Raphael Small ’15 Wins Second Place in Undergraduate Research Paper Competition
Though the results of Raphael Small’s sophomore year economics paper seemed strange at first, they turned out to be significant: they contradicted a wealth of social science research indicating future earning potential is based more on socioeconomic background than education. In fact, Small found that college graduates in 1976 earned about the same regardless of SAT scores, parental education level, parental income, and socioeconomic status. These findings suggest that college worked as an equalizing factor and that socioeconomic stratification was less rigid in the 1970s than today.
This spring, a revised version of Small’s paper won second place in the Inter-university Consortium for Political and Social Research (ICPSR) undergraduate research paper competition. Small will receive a $750 prize, and his paper will be published on the ICPSR website.
Established in 1962, ICPSR is an international data consortium of more than 700 academic institutions and research organizations that sponsors a data archive, educational activities, and research projects. It is one of five centers of the Institute for Social Research at the University of Michigan.
Small’s paper originated in spring 2013 as a group research project in Professor Richard Ball’s course “Economic Statistics with Calculus.” “All the papers students did for the course last year were of high quality,” Ball says, “but the one written by Rafi and his partners stood out for directness of exposition, clarity of analysis, and meticulous documentation of every step of the empirical work.” Ball advised Small as he revised the paper, mainly by editing the 70-page draft down to the 20-page maximum allowed for the ICPSR competition.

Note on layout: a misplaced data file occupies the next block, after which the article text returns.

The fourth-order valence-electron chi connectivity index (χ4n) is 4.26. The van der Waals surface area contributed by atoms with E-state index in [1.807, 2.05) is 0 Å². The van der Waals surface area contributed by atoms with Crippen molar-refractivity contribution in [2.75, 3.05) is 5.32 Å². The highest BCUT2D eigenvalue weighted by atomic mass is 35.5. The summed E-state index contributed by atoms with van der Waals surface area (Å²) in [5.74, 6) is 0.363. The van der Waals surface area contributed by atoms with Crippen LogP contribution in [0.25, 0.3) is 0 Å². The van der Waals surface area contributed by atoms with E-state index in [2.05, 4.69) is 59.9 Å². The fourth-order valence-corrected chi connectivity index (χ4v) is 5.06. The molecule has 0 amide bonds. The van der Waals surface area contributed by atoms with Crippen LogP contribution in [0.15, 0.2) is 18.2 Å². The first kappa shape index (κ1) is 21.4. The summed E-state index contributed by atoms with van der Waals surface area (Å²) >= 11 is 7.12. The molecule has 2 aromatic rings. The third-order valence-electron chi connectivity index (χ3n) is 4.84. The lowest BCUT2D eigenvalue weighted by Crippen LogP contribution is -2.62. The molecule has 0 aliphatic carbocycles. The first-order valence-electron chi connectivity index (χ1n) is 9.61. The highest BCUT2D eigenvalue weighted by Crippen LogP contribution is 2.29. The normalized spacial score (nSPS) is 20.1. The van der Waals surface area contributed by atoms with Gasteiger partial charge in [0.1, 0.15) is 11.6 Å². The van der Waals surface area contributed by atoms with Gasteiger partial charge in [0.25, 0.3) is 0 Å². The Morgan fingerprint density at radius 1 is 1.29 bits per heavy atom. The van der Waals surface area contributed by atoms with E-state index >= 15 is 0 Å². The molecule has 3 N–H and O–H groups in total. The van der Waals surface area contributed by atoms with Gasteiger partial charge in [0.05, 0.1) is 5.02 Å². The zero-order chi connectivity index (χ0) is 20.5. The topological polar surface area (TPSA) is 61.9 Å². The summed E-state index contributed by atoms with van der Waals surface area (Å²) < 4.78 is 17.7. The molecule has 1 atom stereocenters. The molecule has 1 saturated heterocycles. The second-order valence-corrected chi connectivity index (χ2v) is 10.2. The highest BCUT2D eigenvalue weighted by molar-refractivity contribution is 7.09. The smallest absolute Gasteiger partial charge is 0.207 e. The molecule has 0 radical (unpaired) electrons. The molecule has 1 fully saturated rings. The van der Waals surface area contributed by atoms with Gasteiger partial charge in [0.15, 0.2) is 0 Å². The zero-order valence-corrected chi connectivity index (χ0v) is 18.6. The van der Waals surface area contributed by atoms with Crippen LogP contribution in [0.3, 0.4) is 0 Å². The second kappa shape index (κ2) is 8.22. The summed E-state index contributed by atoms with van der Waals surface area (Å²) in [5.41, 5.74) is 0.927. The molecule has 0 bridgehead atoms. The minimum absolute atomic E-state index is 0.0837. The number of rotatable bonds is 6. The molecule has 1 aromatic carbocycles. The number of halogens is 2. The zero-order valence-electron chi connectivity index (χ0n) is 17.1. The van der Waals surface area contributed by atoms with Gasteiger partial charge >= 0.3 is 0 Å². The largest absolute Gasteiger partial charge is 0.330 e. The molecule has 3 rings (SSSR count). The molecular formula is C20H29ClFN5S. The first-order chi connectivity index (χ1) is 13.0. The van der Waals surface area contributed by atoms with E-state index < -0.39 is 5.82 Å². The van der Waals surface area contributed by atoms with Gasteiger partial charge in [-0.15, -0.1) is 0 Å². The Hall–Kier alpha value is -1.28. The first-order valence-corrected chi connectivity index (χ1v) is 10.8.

Small, an economics major with a concentration in mathematical economics, says that the paper’s surprising findings may be due to the sample of individuals he chose to study. The project used data from the U.S. Department of Education’s National Longitudinal Study of the High School Class of 1972 (NLS-72), accessed through the ICPSR database. The NLS-72 collected data on tens of thousands of students who graduated high school in 1972, but Small restricted his analysis to those students who also graduated college in 1976. This way, any association he found between socioeconomic status and earnings would not be attributed to different rates of college graduation. However, the selection limited the analysis to a sample of 700. Furthermore, information about participant income was only available for the three years following college graduation. There may not have been enough time for the income differences to manifest.
“Having had this tremendous research experience, in the future I would like to have a similar experience in terms of working and engaging with data to find conclusions and/or test models,” says Small, a Haverford tennis player and son of Eric Small ’85. “It has made me seriously consider pursuing a Ph.D. in economics.”
After returning from a year abroad at the London School of Economics, Small will be working this summer in the Complex Securities Valuation Group of the Valuation and Business Modeling Practice division at Ernst & Young in New York City.
—Sam Fox ’14